… Currently the “oil debate” is focused on three key questions: How big are existing reserves? How much oil can we recover from existing reserves? And how much more can we find? The debate is fierce and not as one sided as the current media coverage would have you believe. What’s more, those who believe that demand is due to exceed supply imminently are no longer confined to the ecological / geological fringe.

… The result is that no one really knows how much recoverable oil there is left. But with what we now know of the industry’s history of creative accounting, it’s unlikely to be as much as they say it is.

It is not only the size of oil reserves that is important, however, … – if you can’t get it out quickly and easily, it’s of little value to the world. It’s like a jar of Marmite. No one throws the jar away when it’s empty, but when it’s just too difficult and time consuming to get enough on your knife to cover a piece of toast. The same is true of oil.

Dan Box is a correspondent for the Sunday Times.
(October 2005)
Peak oil is the cover story of the October issue of The Ecologist magazine (UK). The lead article is a long, well-written summary; much of the material should be familiar to people who follow PO. The emphasis is on reserves, extraction techniques and the possibiities of oil sands and tar shale. The implications of Peak Oil are only briefly mentioned. Thanks to David H. for pointing out the article to EB.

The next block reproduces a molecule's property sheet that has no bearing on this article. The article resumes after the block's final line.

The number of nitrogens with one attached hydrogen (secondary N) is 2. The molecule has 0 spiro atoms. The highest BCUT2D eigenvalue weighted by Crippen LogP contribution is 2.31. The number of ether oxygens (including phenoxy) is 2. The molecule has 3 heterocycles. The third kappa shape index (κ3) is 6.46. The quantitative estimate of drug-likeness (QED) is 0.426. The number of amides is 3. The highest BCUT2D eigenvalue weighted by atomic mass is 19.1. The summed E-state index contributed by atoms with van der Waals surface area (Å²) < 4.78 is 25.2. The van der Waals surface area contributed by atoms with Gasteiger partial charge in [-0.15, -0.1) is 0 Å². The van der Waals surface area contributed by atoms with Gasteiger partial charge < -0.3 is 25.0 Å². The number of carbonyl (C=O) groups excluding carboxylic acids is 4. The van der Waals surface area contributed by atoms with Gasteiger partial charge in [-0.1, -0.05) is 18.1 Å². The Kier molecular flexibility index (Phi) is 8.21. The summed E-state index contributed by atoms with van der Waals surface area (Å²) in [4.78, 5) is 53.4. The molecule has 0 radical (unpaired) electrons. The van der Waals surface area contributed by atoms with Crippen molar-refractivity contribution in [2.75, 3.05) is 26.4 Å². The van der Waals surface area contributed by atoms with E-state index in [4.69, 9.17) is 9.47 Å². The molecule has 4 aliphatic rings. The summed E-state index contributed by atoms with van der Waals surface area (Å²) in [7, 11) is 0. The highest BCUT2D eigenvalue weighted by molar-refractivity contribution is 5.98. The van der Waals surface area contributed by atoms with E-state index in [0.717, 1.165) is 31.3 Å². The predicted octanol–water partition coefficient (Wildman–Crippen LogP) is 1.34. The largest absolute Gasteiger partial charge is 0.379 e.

The Ecologist has not put the article online, but a copy of the article currently appears on the Autonomy & Solidarity website.

Exxon Sell-Off Underlines Oil Market Muddle

Adam Porter,
Oil markets have continued in their recent run of perplexing moves. As continued uncertainty surrounds the state of the post-Hurricane U.S. industry, new events are adding to the mix.

Category 5 hurricane Wilma is the strongest hurricane ever recorded by the U.S. national hurricane centre. It is moving north into the Gulf of Mexico. Most predictions are taking Wilma, the third major hurricane of the season, into Florida. Florida’s oil industry does not compare to those of Louisiana or Texas. Florida has seventy operational wells but no refineries. It does however have over 5% of America’s gasoline stations.

However experience from Hurricanes Katrina and Rita show that the actual landfall site remains unknown – often until just a few hours before arrival. This in itself should be a bullish factor on crude prices. Yet despite a rally earlier in the week the NYMEX crude price is some nine dollars off its Katrina highs. Some analysts think the bearish pricing is missing the point.